Tow vehicles have come a long way in the past few decades. When I was a kid and we were towing a large trailer full of horses, it was done with a station wagon complete with the fake woodgrain along the side. Then we stepped up to a ’73 or so Dodge ¾-ton pickup. The wagon was more comfortable in that it had A/C that actually worked, while the truck was better at actually towing. Neither was exactly cool to be seen in and the Dodge was a beast as a daily driver.
Things have changed radically in the years since. Nowadays, trucks are as plush inside and much more up to the task of towing large trailers. Take this ’15 Chevrolet 2500 HD, for example; it’s like driving a Cadillac and thanks to the 4x4 drivetrain, it has little problem getting to even the most remote of areas. And it looks pretty good as it comes from the factory.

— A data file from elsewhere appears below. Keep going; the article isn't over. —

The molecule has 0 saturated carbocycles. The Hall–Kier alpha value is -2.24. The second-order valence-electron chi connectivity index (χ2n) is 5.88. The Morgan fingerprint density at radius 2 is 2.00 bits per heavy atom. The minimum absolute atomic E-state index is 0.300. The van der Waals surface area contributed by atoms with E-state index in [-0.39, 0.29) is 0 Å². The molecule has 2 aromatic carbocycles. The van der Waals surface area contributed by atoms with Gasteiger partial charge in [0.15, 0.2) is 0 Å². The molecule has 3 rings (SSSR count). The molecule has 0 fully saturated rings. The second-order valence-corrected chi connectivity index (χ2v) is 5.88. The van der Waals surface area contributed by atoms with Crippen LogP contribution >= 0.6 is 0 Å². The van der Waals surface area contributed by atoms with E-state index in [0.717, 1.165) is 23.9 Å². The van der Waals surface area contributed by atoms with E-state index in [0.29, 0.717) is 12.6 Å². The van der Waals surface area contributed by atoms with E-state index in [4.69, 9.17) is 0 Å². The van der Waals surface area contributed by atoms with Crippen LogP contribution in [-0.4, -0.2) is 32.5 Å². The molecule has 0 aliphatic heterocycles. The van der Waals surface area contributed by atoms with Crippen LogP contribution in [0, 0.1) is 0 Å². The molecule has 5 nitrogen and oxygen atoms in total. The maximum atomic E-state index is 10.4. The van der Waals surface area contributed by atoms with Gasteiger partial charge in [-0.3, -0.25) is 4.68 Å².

But pretty good isn’t good enough for the majority of today’s off-roaders. They need their tow rigs to double as chase trucks while still being able to style around town. That’s where companies such as Cognito come in.
Cognito has lift kits for most major brands of trucks and SUVs and they designed them to be rugged enough for the dirt while still maintaining civilized on-road manners. They also have some of the best instruction manuals this writer has ever seen. Now this install may be best left to the professionals, but we’re here to say that if you have the tools and the talent, they make it so you could do this in your own garage.
When we say professionals, in this case we’re talking about the crew at SoCal SuperTrucks in San Bernardino, California. They did the job in a day (granted, it was a long day), but they did it right and even had the rest of the pieces on hand that went on this install, like shocks, wheels, and tires.
What’s good about lifting your rig if you don’t go the extra mile and add the items that you’ll need when hitting the trail? Items like Fox Racing Shox are a must when out in the dirt, and the Toyo Open Country M/T’s are equally as important to making it back to camp. With the cool 18-inch Fuel Boost D534 wheels, the Toyo’s were just icing on the cake.